The proposed realignment was outlined by Superintendent Tom Tucker at Thursday’s Board of Education meeting. It is partially a response to Lorain’s declining population.
“If you look at our demographics of where people live and where students live, it’s not necessarily where our school buildings are,” Tucker told board members. “We have to adapt to that.”
Tucker’s plan calls for pairing schools near one another and reducing the average student busing distance from about two miles to 1.5 miles or one mile. Parents with children in different schools can rely on buses rather than making an extra trip, Tucker said.
If approved, there would be five preschool through second-grade schools and five third- through fifth-grade schools. There would be three sixth- through eighth-grade middle schools.
The district operates 10 elementary schools, which are preschool or kindergarten through sixth grade. There are two seventh- and eighth-grade middle schools, the Lorain High School annex, which houses ninth-graders, and the temporary Lorain High School for 10th- through 12th-graders. A new high school is scheduled to open for the 2016-17 school year.
Tucker said the realignment model has made teaching easier and more effective in other Ohio school districts by putting more students with similar needs together. “There’s power in collaboration, and there’s power in (teachers) sharing what’s going on in their classrooms with each other,” he said.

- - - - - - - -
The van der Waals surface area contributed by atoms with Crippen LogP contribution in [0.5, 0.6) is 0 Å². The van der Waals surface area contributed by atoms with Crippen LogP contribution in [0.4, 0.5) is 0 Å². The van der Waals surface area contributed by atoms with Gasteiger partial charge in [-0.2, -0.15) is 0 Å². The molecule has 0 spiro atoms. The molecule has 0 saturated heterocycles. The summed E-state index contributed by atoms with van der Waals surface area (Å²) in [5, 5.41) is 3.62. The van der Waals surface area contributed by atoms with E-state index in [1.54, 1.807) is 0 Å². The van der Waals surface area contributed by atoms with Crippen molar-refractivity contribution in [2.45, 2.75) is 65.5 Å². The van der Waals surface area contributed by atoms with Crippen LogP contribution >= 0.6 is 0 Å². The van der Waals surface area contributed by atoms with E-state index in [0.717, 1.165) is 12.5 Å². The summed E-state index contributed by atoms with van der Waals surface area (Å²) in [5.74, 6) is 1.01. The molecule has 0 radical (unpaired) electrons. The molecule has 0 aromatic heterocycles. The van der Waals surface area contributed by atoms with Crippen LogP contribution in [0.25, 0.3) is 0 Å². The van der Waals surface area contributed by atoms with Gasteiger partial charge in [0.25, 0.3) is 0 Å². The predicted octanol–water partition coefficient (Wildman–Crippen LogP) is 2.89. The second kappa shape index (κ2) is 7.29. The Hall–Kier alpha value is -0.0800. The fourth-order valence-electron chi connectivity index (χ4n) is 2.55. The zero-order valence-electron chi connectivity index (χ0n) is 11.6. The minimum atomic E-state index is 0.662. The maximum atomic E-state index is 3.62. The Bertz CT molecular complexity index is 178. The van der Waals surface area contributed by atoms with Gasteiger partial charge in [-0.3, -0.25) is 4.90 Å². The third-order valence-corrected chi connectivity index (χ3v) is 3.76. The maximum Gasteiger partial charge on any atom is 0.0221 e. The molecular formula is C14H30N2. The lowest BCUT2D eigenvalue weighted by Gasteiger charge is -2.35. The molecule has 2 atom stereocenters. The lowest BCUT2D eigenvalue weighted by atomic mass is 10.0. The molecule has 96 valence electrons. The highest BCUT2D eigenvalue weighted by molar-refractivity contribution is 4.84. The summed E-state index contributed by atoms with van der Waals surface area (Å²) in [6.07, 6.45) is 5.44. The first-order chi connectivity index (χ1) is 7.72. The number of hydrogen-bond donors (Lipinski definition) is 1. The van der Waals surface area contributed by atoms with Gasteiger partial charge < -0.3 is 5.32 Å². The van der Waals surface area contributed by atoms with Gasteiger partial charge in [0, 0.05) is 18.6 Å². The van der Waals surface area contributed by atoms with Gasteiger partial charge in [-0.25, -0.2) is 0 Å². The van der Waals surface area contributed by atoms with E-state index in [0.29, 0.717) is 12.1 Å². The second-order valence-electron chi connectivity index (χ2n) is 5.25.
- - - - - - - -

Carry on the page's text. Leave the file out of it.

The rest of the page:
The school district is seeking parental input through online and paper surveys. The surveys, which ask a variety of questions about the transition, are due March 14. View the online survey here
Board President Tim Williams stressed the proposed changes are more about learning than logistics.
“It’s a significant move that will ultimately increase child learning,” he said. “When you can group kids in ways that allow you more flexibility, it’s a real advantage.”
In other business:
Martha Smith, Bond Oversight Committee chairwoman, delivered her annual report on money from bonds sold for the 14-building, $208 million school construction project that began in 2002. The high school is the last building to be constructed.
Interest of nearly $10.5 million will help pay for nearly $6 million in costs for extra space at the new high school, which state taxpayers aren’t paying for because the Ohio Department of Education predicts it won’t be needed to meet population estimates. State taxpayers are paying for 81 percent of the $74 million project. The interest also will pay for the nearly $2.2 million auditorium which local taxpayers are paying for.
Smith stressed that state law forbids the bond money from being spent on operating costs for new schools once they open. She said the district has done an “exemplary job” in managing the construction money. “The project still remains in good financial condition given the number of buildings constructed and demolitions completed,” Smith said.
Contact Evan Goodenow at 329-7129 or email@example.com.